Planning to visit the Rome Italy Colosseum?
Here's everything you need to know, from how to skip the line, when to go, which ticket to buy, what's included, and more.
Want to visit the underground, where gladiators, animals, and convicted criminals awaited their fate?
How about visiting the top tiers of the Colosseum, where you can get a birds' eye view of Ancient Rome?
On this page, I'll tell you everything you need to know to get the most out of your visit to this amazing monument.
Here's what you need to know:
The Rome Italy Colosseum is open every day during the year except for Christmas Day and New Years Day. (It used to also be closed on May 1, a big holiday in Europe, but this is no longer the case. The Colosseum IS open on May 1.)
The colosseum opens at 8:30am, and closes “at sundown”.
This means in winter months, the Colosseum closes around 4:30pm (with last entry at 3:30pm).
In the late spring and summer months it closes around 7pm. The ticket office closes one hour prior to closing time. For more specific closing times, visit the CoopCulture website, the official website of the Colosseum and other archeological sites.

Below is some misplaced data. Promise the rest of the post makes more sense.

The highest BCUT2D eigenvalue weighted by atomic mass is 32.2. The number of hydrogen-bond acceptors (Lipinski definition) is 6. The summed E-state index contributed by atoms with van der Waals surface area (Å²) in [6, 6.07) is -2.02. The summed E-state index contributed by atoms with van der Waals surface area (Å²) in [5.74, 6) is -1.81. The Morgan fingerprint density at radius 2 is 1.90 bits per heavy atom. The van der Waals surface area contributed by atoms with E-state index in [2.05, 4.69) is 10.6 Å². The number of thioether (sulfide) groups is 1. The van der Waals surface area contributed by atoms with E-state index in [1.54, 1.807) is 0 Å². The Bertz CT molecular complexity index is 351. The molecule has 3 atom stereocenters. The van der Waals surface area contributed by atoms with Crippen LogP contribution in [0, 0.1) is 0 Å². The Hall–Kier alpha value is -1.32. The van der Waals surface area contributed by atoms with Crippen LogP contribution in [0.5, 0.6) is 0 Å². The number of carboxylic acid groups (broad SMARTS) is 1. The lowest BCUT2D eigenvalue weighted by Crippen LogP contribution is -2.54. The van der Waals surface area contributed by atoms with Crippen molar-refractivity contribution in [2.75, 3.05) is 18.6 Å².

If you're wondering when is the best time to visit the Colosseum to avoid huge crowds, there are three parts to this answer - time of year, day of the week, and time of day.
If you are here from March – October, a mix of high and mid seasons, the colosseum will pretty much always be crowded.
The Colosseum is open 7 days a week. It closes only December 25 and January 1.
So is there a day of the week that is best for visiting the Colosseum?
In high season, the Rome Italy Colosseum is crowded every day of the week. You can barely discern a difference between the crowds during the week vs. the weekend.